He’s broad-shouldered, with a square jaw and steely gaze, and he’s bare-handing a burger the size of a doberman en route just for you. Yes, in crisp white shirt and trousers, black boots, and one enormous cowboy hat cocked just so, Big Sam, the resident burger-slinging cowboy/muffler man of The Cadet Restaurant is the waiter of your dreams…or maybe your nightmares.
At 30 feet tall (we’re taking the Cadet’s word on this–but it seems reasonable), Big Sam is, quite literally, head-and-shoulders above the peak of the Cadet Restaurant’s roof. In an era when the neighboring Sheetz signage (and every other modern highway adjunct) is visible from space, it doesn’t seem like Sam could possibly stand out from the other roadside noise. But he’s got a couple things all those other places can only dream of: class and style.
Though there’s absolutely nothing automobile-related about Big Sam (aside from the Cadet’s previous life as a drive-in) he falls into the broad category of giant “muffler men”. Roadside America has a great detailed repository of muffler man info, but the short version is that the original fiberglass mold was built in the early ’60s for a huge Paul Bunyan advertising a restaurant in Flagstaff, Arizona. The arms are positioned as so to hold the famous lumberjack’s big axe.
The same mold was repurposed over the next dozen years for generic working men, Indians, the “happy halfwit”, and, yes, cowboys. Many muffler shops took advantage of both the striking figure and the fixed hand shapes to cradle exhaust systems, hence the nickname.
Cadet’s history page tells us that Sam was purchased at the Chicago Restaurant Show for $3,900 in 1962 and details a great story of tragedy and redemption for the big guy:
One foggy morning on September 29, 1990, an unsuspecting Ford Bronco pulled into the path of a fully loaded coal truck traveling from Indiana. The Bronco was catapulted into Sam leaving him in shambles for years to come.
Despite many attempts, no one would take on the task of repair. We would find his hat or burger on top of a local school’s flagpole and other various locations. Luckily, we had our own team of students that were always kind enough to locate and extract the missing pieces.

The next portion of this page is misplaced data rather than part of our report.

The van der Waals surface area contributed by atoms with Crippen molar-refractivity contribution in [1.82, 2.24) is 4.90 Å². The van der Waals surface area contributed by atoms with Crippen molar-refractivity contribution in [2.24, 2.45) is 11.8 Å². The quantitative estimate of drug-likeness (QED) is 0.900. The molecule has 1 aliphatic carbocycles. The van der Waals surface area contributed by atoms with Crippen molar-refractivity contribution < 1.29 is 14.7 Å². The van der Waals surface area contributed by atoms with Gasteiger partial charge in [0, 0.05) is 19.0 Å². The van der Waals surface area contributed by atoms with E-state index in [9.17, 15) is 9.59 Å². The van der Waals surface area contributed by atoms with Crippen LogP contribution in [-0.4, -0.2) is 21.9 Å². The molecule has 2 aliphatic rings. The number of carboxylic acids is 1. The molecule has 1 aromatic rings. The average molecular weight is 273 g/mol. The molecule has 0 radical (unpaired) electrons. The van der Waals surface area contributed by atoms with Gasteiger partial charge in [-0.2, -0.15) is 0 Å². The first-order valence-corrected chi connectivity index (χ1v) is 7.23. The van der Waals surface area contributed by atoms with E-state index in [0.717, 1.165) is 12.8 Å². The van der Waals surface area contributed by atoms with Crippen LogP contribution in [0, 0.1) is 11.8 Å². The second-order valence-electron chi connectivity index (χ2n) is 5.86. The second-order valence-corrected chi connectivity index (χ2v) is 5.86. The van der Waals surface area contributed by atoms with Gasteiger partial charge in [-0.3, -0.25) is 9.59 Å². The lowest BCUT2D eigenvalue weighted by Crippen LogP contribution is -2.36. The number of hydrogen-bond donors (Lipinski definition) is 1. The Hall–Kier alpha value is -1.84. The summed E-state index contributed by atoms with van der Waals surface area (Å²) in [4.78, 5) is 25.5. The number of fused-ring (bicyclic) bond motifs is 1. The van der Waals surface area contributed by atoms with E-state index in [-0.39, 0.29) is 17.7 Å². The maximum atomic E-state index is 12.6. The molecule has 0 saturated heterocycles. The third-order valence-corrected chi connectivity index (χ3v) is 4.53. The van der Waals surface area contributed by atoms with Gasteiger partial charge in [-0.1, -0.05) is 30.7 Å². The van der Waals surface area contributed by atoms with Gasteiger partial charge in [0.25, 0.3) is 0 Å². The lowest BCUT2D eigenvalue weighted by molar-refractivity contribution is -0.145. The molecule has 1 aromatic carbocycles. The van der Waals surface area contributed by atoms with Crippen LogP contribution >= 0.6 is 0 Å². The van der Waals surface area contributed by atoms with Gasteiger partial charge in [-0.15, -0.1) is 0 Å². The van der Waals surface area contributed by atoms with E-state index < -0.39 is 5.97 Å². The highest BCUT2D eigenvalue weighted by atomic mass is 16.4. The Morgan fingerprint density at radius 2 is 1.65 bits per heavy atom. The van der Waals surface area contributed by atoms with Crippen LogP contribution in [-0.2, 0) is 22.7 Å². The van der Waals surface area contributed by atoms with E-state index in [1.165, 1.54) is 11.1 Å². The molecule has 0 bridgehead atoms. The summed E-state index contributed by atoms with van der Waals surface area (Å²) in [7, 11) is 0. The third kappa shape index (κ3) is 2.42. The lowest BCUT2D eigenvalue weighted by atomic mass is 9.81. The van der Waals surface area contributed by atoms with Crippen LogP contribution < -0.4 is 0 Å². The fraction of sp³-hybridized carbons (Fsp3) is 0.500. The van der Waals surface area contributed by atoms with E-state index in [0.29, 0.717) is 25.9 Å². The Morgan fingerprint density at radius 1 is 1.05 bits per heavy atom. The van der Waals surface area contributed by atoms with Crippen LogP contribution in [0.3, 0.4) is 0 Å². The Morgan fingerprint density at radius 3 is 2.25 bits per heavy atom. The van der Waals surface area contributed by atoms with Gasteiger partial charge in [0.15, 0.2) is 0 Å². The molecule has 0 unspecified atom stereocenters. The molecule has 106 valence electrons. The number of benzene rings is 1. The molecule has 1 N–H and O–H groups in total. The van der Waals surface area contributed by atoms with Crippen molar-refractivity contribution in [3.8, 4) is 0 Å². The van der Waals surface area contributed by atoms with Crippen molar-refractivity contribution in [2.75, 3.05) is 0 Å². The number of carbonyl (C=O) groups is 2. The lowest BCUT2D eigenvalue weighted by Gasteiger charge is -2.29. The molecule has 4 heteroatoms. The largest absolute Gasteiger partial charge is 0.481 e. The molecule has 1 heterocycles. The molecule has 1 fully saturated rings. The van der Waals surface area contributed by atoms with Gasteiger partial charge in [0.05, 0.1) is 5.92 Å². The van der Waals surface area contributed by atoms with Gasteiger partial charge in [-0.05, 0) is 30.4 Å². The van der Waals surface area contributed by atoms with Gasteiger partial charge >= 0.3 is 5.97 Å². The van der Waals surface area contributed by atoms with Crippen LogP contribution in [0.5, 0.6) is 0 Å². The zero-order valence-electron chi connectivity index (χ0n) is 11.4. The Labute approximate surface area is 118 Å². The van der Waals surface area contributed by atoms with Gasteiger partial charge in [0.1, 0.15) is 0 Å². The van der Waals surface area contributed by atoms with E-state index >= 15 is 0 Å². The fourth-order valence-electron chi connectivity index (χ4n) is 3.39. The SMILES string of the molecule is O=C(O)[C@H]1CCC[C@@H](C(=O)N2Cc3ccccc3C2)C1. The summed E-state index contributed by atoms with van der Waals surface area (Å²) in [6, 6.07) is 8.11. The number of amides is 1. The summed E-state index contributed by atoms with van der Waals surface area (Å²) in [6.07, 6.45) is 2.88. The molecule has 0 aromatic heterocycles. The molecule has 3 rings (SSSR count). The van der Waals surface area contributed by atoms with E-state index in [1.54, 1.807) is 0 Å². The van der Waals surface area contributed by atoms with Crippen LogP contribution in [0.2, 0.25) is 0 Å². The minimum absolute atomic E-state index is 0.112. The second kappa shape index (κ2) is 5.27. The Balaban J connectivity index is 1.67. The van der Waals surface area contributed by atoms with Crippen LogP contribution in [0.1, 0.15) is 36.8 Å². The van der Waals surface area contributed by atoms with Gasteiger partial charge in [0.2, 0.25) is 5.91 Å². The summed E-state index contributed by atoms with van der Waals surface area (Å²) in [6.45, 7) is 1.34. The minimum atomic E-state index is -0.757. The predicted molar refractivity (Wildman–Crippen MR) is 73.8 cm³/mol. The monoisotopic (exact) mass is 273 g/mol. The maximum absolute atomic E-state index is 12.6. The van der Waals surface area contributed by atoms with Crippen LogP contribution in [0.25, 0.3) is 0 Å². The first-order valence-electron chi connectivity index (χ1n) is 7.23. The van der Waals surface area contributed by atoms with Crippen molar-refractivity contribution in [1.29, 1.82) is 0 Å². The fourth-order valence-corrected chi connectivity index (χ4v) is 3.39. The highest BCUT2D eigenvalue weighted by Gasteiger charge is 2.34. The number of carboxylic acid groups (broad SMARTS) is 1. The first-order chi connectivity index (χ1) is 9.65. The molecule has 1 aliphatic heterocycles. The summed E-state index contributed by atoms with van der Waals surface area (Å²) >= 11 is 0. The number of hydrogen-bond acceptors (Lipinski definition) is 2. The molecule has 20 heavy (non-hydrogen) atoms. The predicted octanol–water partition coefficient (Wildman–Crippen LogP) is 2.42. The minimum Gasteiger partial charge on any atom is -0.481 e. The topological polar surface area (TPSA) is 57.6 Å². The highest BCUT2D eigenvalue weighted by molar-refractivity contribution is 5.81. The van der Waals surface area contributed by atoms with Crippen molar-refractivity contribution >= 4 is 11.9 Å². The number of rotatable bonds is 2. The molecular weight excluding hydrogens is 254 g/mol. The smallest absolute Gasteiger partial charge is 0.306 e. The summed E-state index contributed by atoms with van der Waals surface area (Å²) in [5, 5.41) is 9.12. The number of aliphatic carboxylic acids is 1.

It was over 12 years before our customers were able to help us finally piece him back together. Dave Bish, stepped up and asked if he could try, and try he did. What a beautiful job! He was back on his feet in 2002. It took a full day, a crane and many volunteers.
And what of the food at the Cadet? As diners go, it’s top-notch. The menu features the expected array of greasy breakfasts and burgers/sandwiches/deep-fried platters for lunch and dinner. A handmade sign on wall proclaims the “Poorboy burger” (a double patty with all the fixins) and roast beef as house specialties. This blogger’s only real quibble was a lack of Polish food on the menu [every Pittsburgh-area diner should have pierogies, haluski, and potato pancakes!]–but even Big Sam can’t provide everything.
The Orbit went all Craig Claiborne with repeat visits to the Cadet. On the way up, we had a fantastically Sam-sized blueberry pancake. It’s sort of the yin to Pamela’s crepe-style yang–thick as a book* and large as the plate, but hot, fluffy, and tasty. On the return trip, it was a thoroughly-satisfying chicken biscuit dinner for lunch with a mind-melting piece of rhubarb pie for dessert.
Needless to say, the Cadet is Orbit-approved and recommended. Stop by the next time you’re headed north and give ol’ Sam the hi-de-ho.
Getting there: Cadet Restaurant is on Route 422-East, just off Route 28 outside Kittanning. Note: you have to awkwardly go through the next-door Sheetz to get there, but you can’t miss it.
* Thick like a paperback novel–not, you know, the dictionary.